Once you’ve pinpointed your problems, identify specific solutions. For each problem, assign a concrete task such as “contact and consult a professional” or “reply immediately with an email.” These actions should be as clear and specific as possible. Indeed, the ultimate goal of organizing is to remedy the state of untidiness and prevent its recurrence.
When choosing these actions, you must never forget to ask yourself whether each action sparks joy and makes sense for you. Once you’ve compiled a list, all you have to do is serenely execute these tasks.
Maybe I’m missing something here, but to my mind the words “serenely execute” evoke a murderous lunacy. In any case, it seems obvious that Kondo’s admirable sensibility resides somewhere at the far distant edge of the galaxy. The rest of us can strive to attain that “joyful feeling of lightness, as though I have completely finished tidying up my home,” but we are no more likely to succeed on her terms than we are to crack the Billboard Hot 100 or a sub-three-hour marathon.
There is much wisdom to be found in books, of course. But we should be wary of advice that makes us think that our failures arise not from any weakness in the author’s prescriptions but from our unwillingness to believe in them uncritically. Which reminds me of a radio interview I heard in January a few years back, with writer Jessica Lamb-Shapiro.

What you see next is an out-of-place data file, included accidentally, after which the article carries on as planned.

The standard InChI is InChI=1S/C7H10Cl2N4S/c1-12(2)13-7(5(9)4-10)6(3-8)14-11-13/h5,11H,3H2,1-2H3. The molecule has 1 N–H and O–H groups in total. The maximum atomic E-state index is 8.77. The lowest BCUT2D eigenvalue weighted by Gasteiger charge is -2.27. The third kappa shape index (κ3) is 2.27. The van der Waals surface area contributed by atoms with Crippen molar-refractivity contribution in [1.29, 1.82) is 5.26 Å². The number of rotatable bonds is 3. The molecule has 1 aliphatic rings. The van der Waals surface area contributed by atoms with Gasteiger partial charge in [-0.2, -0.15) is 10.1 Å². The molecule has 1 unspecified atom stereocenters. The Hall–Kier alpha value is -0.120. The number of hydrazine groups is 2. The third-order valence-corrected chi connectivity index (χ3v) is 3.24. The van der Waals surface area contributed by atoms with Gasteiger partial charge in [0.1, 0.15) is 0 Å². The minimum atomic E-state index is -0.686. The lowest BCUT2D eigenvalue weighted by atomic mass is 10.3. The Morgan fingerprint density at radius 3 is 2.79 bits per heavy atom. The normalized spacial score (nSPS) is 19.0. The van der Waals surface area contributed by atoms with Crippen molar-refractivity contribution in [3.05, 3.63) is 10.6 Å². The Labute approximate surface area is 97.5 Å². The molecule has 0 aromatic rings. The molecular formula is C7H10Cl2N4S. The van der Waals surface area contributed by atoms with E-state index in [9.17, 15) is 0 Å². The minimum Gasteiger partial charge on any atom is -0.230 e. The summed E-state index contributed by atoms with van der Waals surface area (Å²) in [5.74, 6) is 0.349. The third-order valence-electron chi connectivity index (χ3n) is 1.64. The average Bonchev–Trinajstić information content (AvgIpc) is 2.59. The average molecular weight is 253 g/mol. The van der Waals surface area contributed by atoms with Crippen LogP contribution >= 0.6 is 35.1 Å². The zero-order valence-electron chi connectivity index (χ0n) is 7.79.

LAMB-SHAPIRO: And so it’s not saying, you know . . . if this doesn’t work, I guess I had a bad idea. It’s saying no, if this doesn’t work, you didn’t try hard enough and you didn’t do well enough. So in a sense, it becomes a completely closed system.
TERRY GROSS: Like if you don’t believe in me, that’s your flaw.
LAMB-SHAPIRO: Exactly. Like only you can fail; the system can’t fail. . . And so, in a weird way, I respect its evil genius, but I don’t think it’s particularly fair or thoughtful.
The fact is that everything fails: you, me, them, and all of their evil-genius systems included. Failure occurs despite our best intentions, bravely focused efforts, and most sophisticated polling metrics. It’s an inescapable possibility in every creative endeavor, from raising a well-adjusted child to turning out a batch of lemon-poppyseed muffins.
And because failure is, on the whole, much less fun than success, it’s no wonder that we have regrets. Regret, at this time of year, is a perfectly natural and forgivable response to our doomed attempts to make sense of the world. No need to own up—because we already own it. The trick is to treat regret just like every other disposable good in our possession: a moth-eaten sweater, say, or a worn-out toothbrush.
Help, when it arrives, might come from a solitary bird in a darkening sky, or the warmth of fingertips on a bare instep, from a melancholy progression of diminished chords, or the sweet red stain of a pomegranate. The important thing is to help ourselves to these nourishing treasures—then get back to work.